Lewis himself came from a poor British colony, Saint Lucia in the West Indies. He entered the London School of Economics on a scholarship at age eighteen. “I wanted to be an engineer,” Lewis later said, “but neither the colonial government nor the sugar plantations would hire a black engineer.” So he decided to study economics. He earned his Ph.D. from the London School of Economics in 1940. He began working on problems of the world economy at the suggestion of friedrich hayek, then chairman of the LSE’s economics department. After World War II, when many former colonies became independent, Lewis began his study of economic development. Lewis had no sympathy for the view that poor countries should be run by dictators so that they could develop.

    Lewis was a lecturer at the University of London from 1938 to 1948, then Stanley Jevons Professor of Political Economy at the University of Manchester from 1948 to 1958. He was vice chancellor of the University of West Indies from 1959 to 1963 and a professor of political economy at Princeton University from 1963 until his death.
    Selected Works

    1949. Economic Survey 1919–1939. London: Allen and Unwin.
    1954. “Economic Development with Unlimited Supplies of Labour.” Manchester School 22 (May): 139–191.
    1955. The Theory of Economic Growth. London: Allen and Unwin.
    1965. Politics in West Africa. London: Allen and Unwin.
    1980. “The Slowing Down of the Engine of Growth.” Nobel Lecture. Printed in American Economic Review 70, no. 4: 555–564.
     
  20. Rev. Kishoka

    Rev. Kishoka JF-Expert Member

    #20
    Sep 21, 2009
    Joined: Mar 7, 2006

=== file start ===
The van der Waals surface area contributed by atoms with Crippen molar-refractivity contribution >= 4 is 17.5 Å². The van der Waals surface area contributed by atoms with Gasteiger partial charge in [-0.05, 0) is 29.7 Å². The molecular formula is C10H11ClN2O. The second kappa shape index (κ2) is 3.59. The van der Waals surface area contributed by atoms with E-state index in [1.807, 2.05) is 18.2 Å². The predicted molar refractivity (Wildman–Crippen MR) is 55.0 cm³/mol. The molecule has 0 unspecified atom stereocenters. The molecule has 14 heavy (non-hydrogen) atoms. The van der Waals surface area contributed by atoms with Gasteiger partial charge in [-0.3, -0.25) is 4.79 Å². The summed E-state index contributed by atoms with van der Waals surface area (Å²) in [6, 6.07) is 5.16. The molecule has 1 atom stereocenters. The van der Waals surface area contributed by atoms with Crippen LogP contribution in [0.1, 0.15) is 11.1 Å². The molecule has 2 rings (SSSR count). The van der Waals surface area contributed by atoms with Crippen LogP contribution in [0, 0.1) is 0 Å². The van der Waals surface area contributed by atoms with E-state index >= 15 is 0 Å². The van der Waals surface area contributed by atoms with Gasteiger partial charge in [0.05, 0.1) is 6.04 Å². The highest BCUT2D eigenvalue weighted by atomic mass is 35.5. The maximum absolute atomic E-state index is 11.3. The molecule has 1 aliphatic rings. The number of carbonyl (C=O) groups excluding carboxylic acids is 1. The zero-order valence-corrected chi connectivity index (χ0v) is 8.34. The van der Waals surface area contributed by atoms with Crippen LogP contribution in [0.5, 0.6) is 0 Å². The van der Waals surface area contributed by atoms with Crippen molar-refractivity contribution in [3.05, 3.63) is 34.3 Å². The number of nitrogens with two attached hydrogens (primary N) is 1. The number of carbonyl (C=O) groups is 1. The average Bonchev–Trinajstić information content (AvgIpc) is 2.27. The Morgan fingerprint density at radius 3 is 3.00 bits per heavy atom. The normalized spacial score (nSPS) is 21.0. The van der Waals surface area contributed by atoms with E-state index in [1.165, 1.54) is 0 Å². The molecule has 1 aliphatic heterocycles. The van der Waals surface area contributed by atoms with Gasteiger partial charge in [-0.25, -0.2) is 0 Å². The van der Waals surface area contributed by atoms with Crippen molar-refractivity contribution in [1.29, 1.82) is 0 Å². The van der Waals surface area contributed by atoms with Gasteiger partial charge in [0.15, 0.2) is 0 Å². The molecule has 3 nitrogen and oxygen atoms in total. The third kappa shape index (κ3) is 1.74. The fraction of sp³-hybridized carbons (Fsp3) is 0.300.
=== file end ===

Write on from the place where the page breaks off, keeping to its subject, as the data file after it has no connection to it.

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    Companero,

    Hivi kumfundisha Machinga jinsi ya kufanya biashara yake kwa ufanisi kunahitaji lecture kutoka ka Dr. Achimwene, phd, phd, PPHHDD ili kujua kuwa si lazima anunue kutoka kwa wholesaler gunia zima badala ya robo gunia ili kufidia alichopungukiwa?

    Sisi tungeweza kujenga uchumi wetu kwa kutumia very simple principles za kumfanya mtu aelewe maana ya uzalishaji, kuwa na matumizi endelevu na mazuri na kisha namna ya kujijengea akiba.

    Iwe ni mkulima, mvuvi, mfua chuma, machinga, kinyozi, msusi, mwendesha mkokoteni, muuza nyanya, taarishi na karani.

    Tatizo letu ni kujaribu kufanya kila kitu kwa kutumia complex methods ambazo ni way to advance kwa uchumi primitive na uzalishaji primitive ulio mikononi mwa watu ambao bado hawajafumbuka kielimu na kuelimika, hawaelewi mfumo na mtiririko wa kibiashara na kila siku wanaficha pesa kwenye chungu na godoro.

    Then the "No, we can't" take over na ma-economist wote wanaanza kuwa na self doubts huku vyuoni wakifundisha Keynesian na Adama Smith, lakini ni vitu ambavyo havi-make sense kwa wanafunzi wao ambao wanakuwa mabingwa wa hisabati na maandishi na si vitendea kazi.

    Mfano, ningekuwa lecturer pale Chuo, moja ya assignment ya wanafunzi wangu wa Uchumi ingekuwa ni kutafuta kijiji au jumuia ndogo na kuiundia mfumo mzuri wa uzalishaji mali, ytangu siku ya kwanza wanapoingia Darasani mwangu na hiyo challenge ingekuwa ni 40% ya mtihani wao wa mwisho, ikiwa watanionyesha si kwa maandishi tuu na nadharia, bali kwa vitendo kwa mimi na jopo la Waalimu na Wataalamu kutembelea hizo project kuona ni jinsi gani zimefanikiwa!

    Ningelundika chapters za kusoma na kudemand practical si maofisini bali kule vijijini, mashambani, masokoni, hata kwenye shule za msingi na magereza.

    Then you will have a cream of Economist who are not just bright through craming passages of Ndulu or Rweyemamu, but through succesful simple productivity economical models that they have enginereed from scratch!